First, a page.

2 hours ago, LegalwriterOne said:

  A local judge was removed about 10 years ago because everything he'd done was on the record.

Only one instance of a judge from 10 years ago? That's the best you've got?

 

Seriously ... how often does this happen? You say it happens "all the time," but the few instances you've given me show the complete opposite - that it only happens once in a blue moon.

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Also ...

 

2 hours ago, LegalwriterOne said:

The problem is that pro se litigants don't know what they can do and usually don't know enough to make a record of what is occurring.

What about the cases where the parties are represented by counsel and even the counsel admits the system is corrupt to the bone with little if any hope of judicial accountability?

 

https://www.theguardian.com/us-news/2015/oct/18/judge-bias-corrupts-court-cases

Quote

“The decorum and bias and the perfectly unethical behavior of the judges is really rampant,” said Amanda Lundergan, a defense attorney in Royal Palm Beach, Florida, who confronted a nest of judicial conflicts in her state’s rapid-fire foreclosure rulings – dubbed the “rocket-docket” – following the housing market collapse. “It’s judicial bullying.”

 

https://www.dailykos.com/stories/2014/7/28/1317251/-Lawyers-Who-Criticize-Judges-Are-Being-Punished-Jonathan-Turley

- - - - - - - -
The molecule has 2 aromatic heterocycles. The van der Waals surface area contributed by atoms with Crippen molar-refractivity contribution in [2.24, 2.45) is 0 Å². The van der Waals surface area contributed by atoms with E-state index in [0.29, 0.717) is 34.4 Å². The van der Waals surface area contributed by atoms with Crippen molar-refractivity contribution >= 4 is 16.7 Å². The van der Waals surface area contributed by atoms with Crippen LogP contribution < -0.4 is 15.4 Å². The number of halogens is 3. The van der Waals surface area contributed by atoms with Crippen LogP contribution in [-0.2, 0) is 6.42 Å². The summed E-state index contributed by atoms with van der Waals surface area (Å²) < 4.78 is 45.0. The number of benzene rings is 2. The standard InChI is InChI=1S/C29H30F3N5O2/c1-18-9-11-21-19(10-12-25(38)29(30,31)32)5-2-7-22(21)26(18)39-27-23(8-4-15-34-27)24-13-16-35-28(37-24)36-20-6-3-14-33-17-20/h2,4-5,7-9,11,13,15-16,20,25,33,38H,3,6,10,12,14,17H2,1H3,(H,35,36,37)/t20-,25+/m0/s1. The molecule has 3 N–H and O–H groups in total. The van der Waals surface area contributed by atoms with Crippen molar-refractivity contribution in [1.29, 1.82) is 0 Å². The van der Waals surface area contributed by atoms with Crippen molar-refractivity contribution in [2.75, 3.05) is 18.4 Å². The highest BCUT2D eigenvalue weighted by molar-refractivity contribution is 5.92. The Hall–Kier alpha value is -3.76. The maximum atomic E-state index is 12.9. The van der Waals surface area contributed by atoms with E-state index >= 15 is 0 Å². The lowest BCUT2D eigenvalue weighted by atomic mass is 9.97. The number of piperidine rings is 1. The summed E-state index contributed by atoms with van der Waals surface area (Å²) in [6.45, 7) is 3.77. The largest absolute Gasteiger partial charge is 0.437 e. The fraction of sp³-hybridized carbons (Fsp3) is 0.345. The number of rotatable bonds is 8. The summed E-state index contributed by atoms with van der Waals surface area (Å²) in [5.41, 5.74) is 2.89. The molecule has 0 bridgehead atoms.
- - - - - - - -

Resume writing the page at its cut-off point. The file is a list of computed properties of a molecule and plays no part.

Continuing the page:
Quote

“They don’t speak up. The reason is you get targeted and you could lose your license,” said Barbara Kauffman of lawyers who witness judicial misconduct. Last month the California attorney contacted state officials alleging that a family court judge in Marin County tampered with court records.

 

 

https://www.amazon.com/Fraternity-Lawyers-Judges-Collusion/dp/1557788413

Quote

“The once honorable profession of law now fully functions as a bottom-line business, driven by greed and the pursuit of power and wealth, even shaping the laws of the United States outside the elected Congress and state legislatures.”

 

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If counsel doesn't want to step up, then they are part of the problem.  I understand the worry that if you anger the judge in one case, he/she will take it out on a client not only in the case before them but also potentially clients in other case.  That happens but it doesn't happen where I practice because the judge will find him/herself blanket papered with complaints to the presiding judge and the judicial commission.  A judge was removed here years ago when defense counsel got together and the bench around here hasn't forgotten it. 

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10 hours ago, LegalwriterOne said:

If counsel doesn't want to step up, then they are part of the problem.  I understand the worry that if you anger the judge in one case, he/she will take it out on a client not only in the case before them but also potentially clients in other case.  That happens but it doesn't happen where I practice because the judge will find him/herself blanket papered with complaints to the presiding judge and the judicial commission.  A judge was removed here years ago when defense counsel got together and the bench around here hasn't forgotten it. 

You're missing the point. The point is ... judicial accountability might exist on paper, but it only actually happens once in a blue moon.

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Since there are so many ways to challenge a judge's actions, that's not correct.  Further, there are  thousands of courthouses across the country, hundreds of appellate opinions that are issued every day so you don't know that.  You can't paint all judges with a broad brush or assume nothing every happens or happens infrequently.  It happens all the time.